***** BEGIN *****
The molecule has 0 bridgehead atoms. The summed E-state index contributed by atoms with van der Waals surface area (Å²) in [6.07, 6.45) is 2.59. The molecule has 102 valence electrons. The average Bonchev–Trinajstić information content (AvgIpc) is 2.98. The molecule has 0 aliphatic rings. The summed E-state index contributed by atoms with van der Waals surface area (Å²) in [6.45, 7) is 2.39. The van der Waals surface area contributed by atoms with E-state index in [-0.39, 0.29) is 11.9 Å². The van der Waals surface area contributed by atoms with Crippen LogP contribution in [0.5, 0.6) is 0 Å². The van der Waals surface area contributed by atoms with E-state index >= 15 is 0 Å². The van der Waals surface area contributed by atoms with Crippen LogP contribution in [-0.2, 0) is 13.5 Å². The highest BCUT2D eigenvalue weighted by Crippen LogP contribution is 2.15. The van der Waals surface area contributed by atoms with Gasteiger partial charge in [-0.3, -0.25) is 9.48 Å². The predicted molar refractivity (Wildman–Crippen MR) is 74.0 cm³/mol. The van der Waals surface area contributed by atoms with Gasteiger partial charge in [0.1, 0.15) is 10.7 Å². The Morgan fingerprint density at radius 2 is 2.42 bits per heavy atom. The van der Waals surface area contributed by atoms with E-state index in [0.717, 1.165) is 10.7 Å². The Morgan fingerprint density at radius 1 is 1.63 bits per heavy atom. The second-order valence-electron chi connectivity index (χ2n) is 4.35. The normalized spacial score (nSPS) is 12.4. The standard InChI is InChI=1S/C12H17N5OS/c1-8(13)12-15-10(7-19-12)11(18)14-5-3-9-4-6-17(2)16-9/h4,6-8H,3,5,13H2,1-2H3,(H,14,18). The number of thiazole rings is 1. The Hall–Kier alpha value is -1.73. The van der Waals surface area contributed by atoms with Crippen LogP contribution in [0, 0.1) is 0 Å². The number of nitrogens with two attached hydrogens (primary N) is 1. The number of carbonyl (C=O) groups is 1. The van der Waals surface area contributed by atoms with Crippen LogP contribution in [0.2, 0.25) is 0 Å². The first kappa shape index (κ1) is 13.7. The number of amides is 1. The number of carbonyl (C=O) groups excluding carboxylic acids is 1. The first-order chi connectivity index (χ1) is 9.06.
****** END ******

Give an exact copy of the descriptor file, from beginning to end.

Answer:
The molecule has 0 bridgehead atoms. The summed E-state index contributed by atoms with van der Waals surface area (Å²) in [6.07, 6.45) is 2.59. The molecule has 102 valence electrons. The average Bonchev–Trinajstić information content (AvgIpc) is 2.98. The molecule has 0 aliphatic rings. The summed E-state index contributed by atoms with van der Waals surface area (Å²) in [6.45, 7) is 2.39. The van der Waals surface area contributed by atoms with E-state index in [-0.39, 0.29) is 11.9 Å². The van der Waals surface area contributed by atoms with Crippen LogP contribution in [0.5, 0.6) is 0 Å². The van der Waals surface area contributed by atoms with E-state index >= 15 is 0 Å². The van der Waals surface area contributed by atoms with Crippen LogP contribution in [-0.2, 0) is 13.5 Å². The highest BCUT2D eigenvalue weighted by Crippen LogP contribution is 2.15. The van der Waals surface area contributed by atoms with Gasteiger partial charge in [-0.3, -0.25) is 9.48 Å². The predicted molar refractivity (Wildman–Crippen MR) is 74.0 cm³/mol. The van der Waals surface area contributed by atoms with Gasteiger partial charge in [0.1, 0.15) is 10.7 Å². The Morgan fingerprint density at radius 2 is 2.42 bits per heavy atom. The van der Waals surface area contributed by atoms with E-state index in [0.717, 1.165) is 10.7 Å². The Morgan fingerprint density at radius 1 is 1.63 bits per heavy atom. The second-order valence-electron chi connectivity index (χ2n) is 4.35. The normalized spacial score (nSPS) is 12.4. The standard InChI is InChI=1S/C12H17N5OS/c1-8(13)12-15-10(7-19-12)11(18)14-5-3-9-4-6-17(2)16-9/h4,6-8H,3,5,13H2,1-2H3,(H,14,18). The number of thiazole rings is 1. The Hall–Kier alpha value is -1.73. The van der Waals surface area contributed by atoms with Crippen LogP contribution in [0, 0.1) is 0 Å². The number of nitrogens with two attached hydrogens (primary N) is 1. The number of carbonyl (C=O) groups is 1. The van der Waals surface area contributed by atoms with Crippen LogP contribution in [0.2, 0.25) is 0 Å². The first kappa shape index (κ1) is 13.7. The number of amides is 1. The number of carbonyl (C=O) groups excluding carboxylic acids is 1. The first-order chi connectivity index (χ1) is 9.06.